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Time for change

[ The University of Melbourne Voice Vol. 6, No. 5  3 May - 13 June 2010 ]

Women have long been active participants in the Royal Society of Victoria and Professor Lynne Selwood has been elected its first female president. Zoe Nikakis reports.

University of Melbourne zoologist Professor Lynne Selwood remembers the day in 1987 when she entered the Royal Society of Victoria’s heritage-listed building for the first time.

She had just joined the Society and as she walked down the corridor lined with portraits of the previous presidents – all of them men – she thought “Oh dear, this is due for a change.”

That change has now come with Professor Selwood’s election as the Society’s first female president.

An expert in Australian mammals, Professor Selwood will combine her work as President of the Royal Society with her current research project where a team of University scientists are trialling a contraceptive for possums, which so far has a success rate of greater than 90 per cent.

Founded in 1854, the Royal Society of Victoria has long been active in the promotion of science and technology in Victoria, from funding Burke and Wills’ fateful journey across Australia to their monthly meetings, where scientists present new developments in their fields.

“The speakers do a fantastic job and it’s a really good way of keeping up with current science in fields not your own,” she explains.

Though Professor Selwood is the first woman to be named president, women have long been involved in the Society as evidenced by etchings in the State Library’s collection of women at meetings as early as 1878.

“They were participants too,” Professor Selwood explains.

“Science is not a new interest for women, they have always been involved in scientific exploration.”

During her time as president, Professor Selwood hopes to modernise the Society’s communications by re-developing their website and updating membership and email lists, and she is keen to involve more young members in the Society.

“It has always been an active society, and it’s not good for it to remain static,” says Professor Selwood who admits she is a great believer in evolution, in change.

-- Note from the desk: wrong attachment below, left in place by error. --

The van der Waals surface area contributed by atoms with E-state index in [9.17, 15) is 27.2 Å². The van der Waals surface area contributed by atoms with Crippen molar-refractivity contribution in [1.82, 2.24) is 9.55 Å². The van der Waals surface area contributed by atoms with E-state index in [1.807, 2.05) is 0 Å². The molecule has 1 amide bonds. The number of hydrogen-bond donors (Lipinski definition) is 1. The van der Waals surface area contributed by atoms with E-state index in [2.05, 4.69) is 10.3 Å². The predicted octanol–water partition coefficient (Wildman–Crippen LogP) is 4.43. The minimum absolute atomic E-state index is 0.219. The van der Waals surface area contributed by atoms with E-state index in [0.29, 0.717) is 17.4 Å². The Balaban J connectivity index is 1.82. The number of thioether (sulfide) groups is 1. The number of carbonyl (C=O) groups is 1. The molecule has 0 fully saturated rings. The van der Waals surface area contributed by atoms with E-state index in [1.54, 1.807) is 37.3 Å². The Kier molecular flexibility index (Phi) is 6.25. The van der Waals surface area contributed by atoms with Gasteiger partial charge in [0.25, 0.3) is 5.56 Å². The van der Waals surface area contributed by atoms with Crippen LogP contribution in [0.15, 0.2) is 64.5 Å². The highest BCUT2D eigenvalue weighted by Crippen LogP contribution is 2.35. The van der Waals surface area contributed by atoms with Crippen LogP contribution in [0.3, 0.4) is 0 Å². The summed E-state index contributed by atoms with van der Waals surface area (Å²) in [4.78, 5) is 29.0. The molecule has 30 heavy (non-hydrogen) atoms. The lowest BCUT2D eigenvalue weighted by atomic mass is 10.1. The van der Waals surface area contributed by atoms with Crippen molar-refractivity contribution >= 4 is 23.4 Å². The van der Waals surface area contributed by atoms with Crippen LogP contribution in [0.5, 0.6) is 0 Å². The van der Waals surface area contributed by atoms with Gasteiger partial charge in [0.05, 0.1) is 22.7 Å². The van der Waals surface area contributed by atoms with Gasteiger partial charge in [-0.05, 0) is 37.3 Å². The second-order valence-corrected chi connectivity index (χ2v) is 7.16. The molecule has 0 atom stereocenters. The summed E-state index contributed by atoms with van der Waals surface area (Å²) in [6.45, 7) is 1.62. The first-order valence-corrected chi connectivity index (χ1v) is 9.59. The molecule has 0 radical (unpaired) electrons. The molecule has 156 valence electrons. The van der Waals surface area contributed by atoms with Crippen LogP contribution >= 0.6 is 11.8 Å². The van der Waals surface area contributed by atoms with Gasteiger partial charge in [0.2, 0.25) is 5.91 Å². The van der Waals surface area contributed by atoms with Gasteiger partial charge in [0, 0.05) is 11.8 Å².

Creating opportunities for young scientists, both men and women, is a topic close to Professor Selwood’s heart. She was instrumental in the creation of three postgraduate student prizes which the Royal Society awards each year during Science Week in earth, physical and biological sciences.

Although the prizes are not aimed specifically at women, they nonetheless encourage young female scientists to further their careers, Professor Selwood notes.

During her career, she has seen the progress of women in science, not just in the Society but more broadly in the scientific community. Her own work and new position further the cause of women in science. “I often like to think my career shows young women interested in science that it is possible to have a successful career in science and have a family. You just have to be strategic about it,” she says.

“Women have broken a lot of barriers. When I first started working as a scientist, women couldn’t even get a bank loan without a male guarantor.

“We’re now really leaps ahead, and it’s something that women have to be conscious of. We can’t get complacent. We’ve made great strides towards equality, and now we have to keep it.”


Professor Lynne Selwood �€“ the first female president of the Royal Society of Victoria since its foundation in 1854 [ Click to enlarge ]

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